Casting Lots: Dividing up H-Town properties and the case of 101 Tenby Road


The grand old house at 101 Tenby Road


Another controversy is brewing in the Llanerch neighborhood. As the state of the Llandillo school building is still up in the air (Carelink has dropped their appeal to the Commissioners vote-down. The building’s future is not known), residents are debating the proposed razing of an old house on a picturesque corner lot.

The c. 1905, 4500 square foot, 6-bedroom, 4+ bath house at 101 Tenby Road is situated on a double lot (lots 76 and 77 deed to a Charles S. Taylor in 1901) at the corner of Bewley and Tenby Roads. The house, with a rich history of owners, was most recently the 40-year home to Mrs. Deal and her family. Mrs. Deal died in 2013 and the house is being sold by her estate. Mr. Deal, Mrs. Deal’s widower, is still in residence but plans to move to a smaller abode after the sale. According to slated buyer and contractor Rick Fuller, the property had fallen into dire structural straits over the past several years. The repair costs alone, according to the Realtor John Ryan, would hover around $300,000. Mr. Fuller is set to purchase the property for $350,000, winning out over other builders’ bids. That would put a private resident’s costs over $650,000 to purchase the property and bring it to livable standards. Fuller plans to raze the building and build two homes on the 17,800 square foot lot, resulting in two lots of about 8400 square feet (according to Mr. Ryan, this puts the lots at about 150 square feet larger than 85% of lots in Llanerch). The proposed plans include large covered porches and have been designed to compliment the neighborhood and to mimic neighborhood aesthetics that are pre-WW2.


Llanerch resident and president of the Board of Llanerch Civic Association Brian Elias sent an email to area neighbors Friday morning informing residents of an upcoming town hall meeting to discuss the process of subdividing lots in the township. The meeting has been organized to give residents a chance to discuss the legal and practical processes of the subdivision of lots. A meeting to specifically discuss 101 Tenby took place October 8th, 2014 at the Haverford Township Free Library (let’s have a “YAY HTFL!” for always providing the community with valuable meeting space and resources!). Mr. Elias’s email encouraged all to attend the subdivision meeting, to be held on Monday, October 20th at 7pm at the Llanerch Fire House located at 107 West Chester Pike.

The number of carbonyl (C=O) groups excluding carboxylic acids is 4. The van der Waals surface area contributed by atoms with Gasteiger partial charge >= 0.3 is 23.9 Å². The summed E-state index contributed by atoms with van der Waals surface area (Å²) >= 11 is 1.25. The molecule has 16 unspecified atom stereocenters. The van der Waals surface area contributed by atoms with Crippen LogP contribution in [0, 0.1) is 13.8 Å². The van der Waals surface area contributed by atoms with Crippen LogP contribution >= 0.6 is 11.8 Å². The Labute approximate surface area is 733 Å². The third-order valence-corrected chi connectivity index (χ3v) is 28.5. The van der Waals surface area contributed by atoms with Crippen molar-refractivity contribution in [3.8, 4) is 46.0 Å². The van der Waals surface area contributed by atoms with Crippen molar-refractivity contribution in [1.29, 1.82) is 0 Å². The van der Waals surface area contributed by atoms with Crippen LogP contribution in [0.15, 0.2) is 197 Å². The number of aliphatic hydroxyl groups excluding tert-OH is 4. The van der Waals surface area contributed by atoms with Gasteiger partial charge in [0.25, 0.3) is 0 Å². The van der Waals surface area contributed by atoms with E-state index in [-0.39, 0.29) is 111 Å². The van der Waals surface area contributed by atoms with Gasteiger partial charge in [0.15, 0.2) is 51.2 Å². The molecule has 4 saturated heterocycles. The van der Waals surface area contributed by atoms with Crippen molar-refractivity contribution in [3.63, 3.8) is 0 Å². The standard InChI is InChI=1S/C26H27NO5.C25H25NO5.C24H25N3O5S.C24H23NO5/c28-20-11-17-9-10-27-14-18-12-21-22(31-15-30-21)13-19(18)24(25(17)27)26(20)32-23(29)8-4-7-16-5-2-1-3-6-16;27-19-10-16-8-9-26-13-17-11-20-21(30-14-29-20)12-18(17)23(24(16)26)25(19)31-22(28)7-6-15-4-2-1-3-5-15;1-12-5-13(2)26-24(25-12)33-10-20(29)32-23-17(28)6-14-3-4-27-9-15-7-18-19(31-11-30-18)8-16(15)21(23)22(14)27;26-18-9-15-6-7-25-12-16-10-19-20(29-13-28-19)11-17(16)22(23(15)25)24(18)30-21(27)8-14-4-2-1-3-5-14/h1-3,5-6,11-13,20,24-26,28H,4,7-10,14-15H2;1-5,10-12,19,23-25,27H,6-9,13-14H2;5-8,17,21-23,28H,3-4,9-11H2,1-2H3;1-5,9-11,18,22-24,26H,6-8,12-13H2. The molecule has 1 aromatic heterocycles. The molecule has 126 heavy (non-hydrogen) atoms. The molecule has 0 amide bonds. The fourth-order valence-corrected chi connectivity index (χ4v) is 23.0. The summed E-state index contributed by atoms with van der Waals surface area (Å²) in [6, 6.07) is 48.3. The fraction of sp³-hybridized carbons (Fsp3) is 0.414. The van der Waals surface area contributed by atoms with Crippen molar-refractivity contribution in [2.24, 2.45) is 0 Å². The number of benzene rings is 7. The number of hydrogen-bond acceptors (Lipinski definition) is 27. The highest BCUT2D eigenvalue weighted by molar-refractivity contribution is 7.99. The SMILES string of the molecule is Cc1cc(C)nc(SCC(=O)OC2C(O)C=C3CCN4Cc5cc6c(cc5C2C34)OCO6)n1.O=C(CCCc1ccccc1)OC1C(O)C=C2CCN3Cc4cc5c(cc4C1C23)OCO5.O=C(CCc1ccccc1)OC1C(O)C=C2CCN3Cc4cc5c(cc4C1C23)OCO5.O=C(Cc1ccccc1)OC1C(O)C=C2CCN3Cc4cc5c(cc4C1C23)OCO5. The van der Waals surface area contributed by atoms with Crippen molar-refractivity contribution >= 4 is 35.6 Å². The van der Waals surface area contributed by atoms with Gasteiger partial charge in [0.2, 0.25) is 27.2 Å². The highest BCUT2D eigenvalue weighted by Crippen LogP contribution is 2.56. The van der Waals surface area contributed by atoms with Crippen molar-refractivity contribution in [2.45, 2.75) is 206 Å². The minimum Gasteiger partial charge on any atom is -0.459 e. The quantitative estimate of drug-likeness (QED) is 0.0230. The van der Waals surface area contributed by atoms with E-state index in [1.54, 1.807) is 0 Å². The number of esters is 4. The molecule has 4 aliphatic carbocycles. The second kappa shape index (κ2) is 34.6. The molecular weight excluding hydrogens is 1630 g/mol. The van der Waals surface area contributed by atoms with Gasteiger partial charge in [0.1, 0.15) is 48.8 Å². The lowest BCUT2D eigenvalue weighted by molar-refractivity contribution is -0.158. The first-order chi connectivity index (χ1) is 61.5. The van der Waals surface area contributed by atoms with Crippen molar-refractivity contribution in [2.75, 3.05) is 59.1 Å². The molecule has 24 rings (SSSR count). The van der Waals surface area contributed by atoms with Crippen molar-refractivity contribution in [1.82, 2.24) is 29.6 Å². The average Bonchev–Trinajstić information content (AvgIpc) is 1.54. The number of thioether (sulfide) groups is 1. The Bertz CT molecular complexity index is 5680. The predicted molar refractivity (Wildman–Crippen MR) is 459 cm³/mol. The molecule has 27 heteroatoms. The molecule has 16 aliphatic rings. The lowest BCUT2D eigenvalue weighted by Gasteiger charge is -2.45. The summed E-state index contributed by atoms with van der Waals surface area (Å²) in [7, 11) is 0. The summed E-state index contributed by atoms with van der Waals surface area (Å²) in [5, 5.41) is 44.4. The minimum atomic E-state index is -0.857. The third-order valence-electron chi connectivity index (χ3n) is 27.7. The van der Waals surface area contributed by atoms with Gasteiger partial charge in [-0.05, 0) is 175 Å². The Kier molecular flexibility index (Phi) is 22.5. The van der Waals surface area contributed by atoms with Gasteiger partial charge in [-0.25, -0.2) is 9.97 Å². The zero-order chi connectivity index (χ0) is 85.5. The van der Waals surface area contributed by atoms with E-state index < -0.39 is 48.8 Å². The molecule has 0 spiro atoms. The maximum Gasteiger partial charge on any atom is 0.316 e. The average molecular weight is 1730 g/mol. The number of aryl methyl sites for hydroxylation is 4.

The Llanerch Civic Association (LCA) email, penned by LCA Board President Brian Elias, sent out Friday, Oct. 17th, 2014 to area residents.

The Llanerch Civic Association (LCA) email, penned by LCA Board President Brian Elias, sent out Friday, Oct. 17th, 2014 to area residents.

In the email, Mr. Elias stated the purpose of the meeting was to “help educate the community about the process of subdivisions and new home construction in general, and keep to the community informed about this other projects in our neighborhood.

The neighborhood has seen quite a few subdivisions over the past decade. An exact number is not known (a records request will take some time, according to a source at the Township Administration office), but residents talk of at least one property division per year in the past several years. Big, old houses with large yards and covered porches are giving way to smaller lots with large homes with more square foot per person, bigger kitchens, open living designs and multiple gathering spaces spread throughout the house.


New resident Andrea E. Smith, whose house overlooks the property at 101 Tenby, has started a Facebook Page entitled “Save 101 Tenby Road” (250+ Likes, as of this writing) and is frantically drumming up support for the cause, hoping to make a difference before the November 17th settlement date. “We have a lot of support from other groups [like this] across the country,” Mrs. Smith said. Page co-organizer and 12-year Llanerch resident Stacy O’Leary said the home is historic and can be salvaged (note: the home is not currently not listed on any historic registers at this time). “The home needs a lot of work,” Mrs. O’Leary conceded. “Our thought [is] anyone who moves into these homes is prepared for a lot of work.” She added, “If I had any inkling the house was not going to be sold to another family, I would have gotten involved sooner.”